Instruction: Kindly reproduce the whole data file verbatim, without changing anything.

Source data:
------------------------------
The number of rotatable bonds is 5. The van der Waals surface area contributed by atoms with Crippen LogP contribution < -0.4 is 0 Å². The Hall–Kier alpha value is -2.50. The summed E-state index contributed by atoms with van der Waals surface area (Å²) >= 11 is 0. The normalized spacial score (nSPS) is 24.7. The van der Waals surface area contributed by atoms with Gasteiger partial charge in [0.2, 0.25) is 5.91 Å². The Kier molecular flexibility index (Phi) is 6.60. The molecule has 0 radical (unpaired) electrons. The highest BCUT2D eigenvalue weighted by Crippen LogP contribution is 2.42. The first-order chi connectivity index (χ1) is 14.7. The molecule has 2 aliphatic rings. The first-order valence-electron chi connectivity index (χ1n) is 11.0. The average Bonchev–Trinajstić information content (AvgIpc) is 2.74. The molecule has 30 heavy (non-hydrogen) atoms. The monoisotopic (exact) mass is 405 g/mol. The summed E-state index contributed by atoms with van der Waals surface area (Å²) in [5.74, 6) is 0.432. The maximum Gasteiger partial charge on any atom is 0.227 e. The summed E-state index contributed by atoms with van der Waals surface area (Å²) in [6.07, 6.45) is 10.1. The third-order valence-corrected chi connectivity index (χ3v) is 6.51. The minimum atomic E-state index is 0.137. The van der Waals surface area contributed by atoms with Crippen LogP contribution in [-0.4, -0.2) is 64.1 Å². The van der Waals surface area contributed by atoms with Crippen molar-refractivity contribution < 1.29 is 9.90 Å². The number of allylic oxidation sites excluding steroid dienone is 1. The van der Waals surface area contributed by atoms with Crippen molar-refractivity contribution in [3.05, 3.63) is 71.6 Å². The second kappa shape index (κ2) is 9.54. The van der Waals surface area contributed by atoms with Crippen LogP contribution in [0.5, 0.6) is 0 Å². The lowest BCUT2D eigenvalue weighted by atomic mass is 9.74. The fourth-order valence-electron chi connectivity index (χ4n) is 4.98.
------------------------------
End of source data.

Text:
The number of rotatable bonds is 5. The van der Waals surface area contributed by atoms with Crippen LogP contribution < -0.4 is 0 Å². The Hall–Kier alpha value is -2.50. The summed E-state index contributed by atoms with van der Waals surface area (Å²) >= 11 is 0. The normalized spacial score (nSPS) is 24.7. The van der Waals surface area contributed by atoms with Gasteiger partial charge in [0.2, 0.25) is 5.91 Å². The Kier molecular flexibility index (Phi) is 6.60. The molecule has 0 radical (unpaired) electrons. The highest BCUT2D eigenvalue weighted by Crippen LogP contribution is 2.42. The first-order chi connectivity index (χ1) is 14.7. The molecule has 2 aliphatic rings. The first-order valence-electron chi connectivity index (χ1n) is 11.0. The average Bonchev–Trinajstić information content (AvgIpc) is 2.74. The molecule has 30 heavy (non-hydrogen) atoms. The monoisotopic (exact) mass is 405 g/mol. The summed E-state index contributed by atoms with van der Waals surface area (Å²) in [5.74, 6) is 0.432. The maximum Gasteiger partial charge on any atom is 0.227 e. The summed E-state index contributed by atoms with van der Waals surface area (Å²) in [6.07, 6.45) is 10.1. The third-order valence-corrected chi connectivity index (χ3v) is 6.51. The minimum atomic E-state index is 0.137. The van der Waals surface area contributed by atoms with Crippen LogP contribution in [-0.4, -0.2) is 64.1 Å². The van der Waals surface area contributed by atoms with Crippen molar-refractivity contribution < 1.29 is 9.90 Å². The number of allylic oxidation sites excluding steroid dienone is 1. The van der Waals surface area contributed by atoms with Crippen molar-refractivity contribution in [3.05, 3.63) is 71.6 Å². The second kappa shape index (κ2) is 9.54. The van der Waals surface area contributed by atoms with Crippen LogP contribution in [0.5, 0.6) is 0 Å². The lowest BCUT2D eigenvalue weighted by atomic mass is 9.74. The fourth-order valence-electron chi connectivity index (χ4n) is 4.98.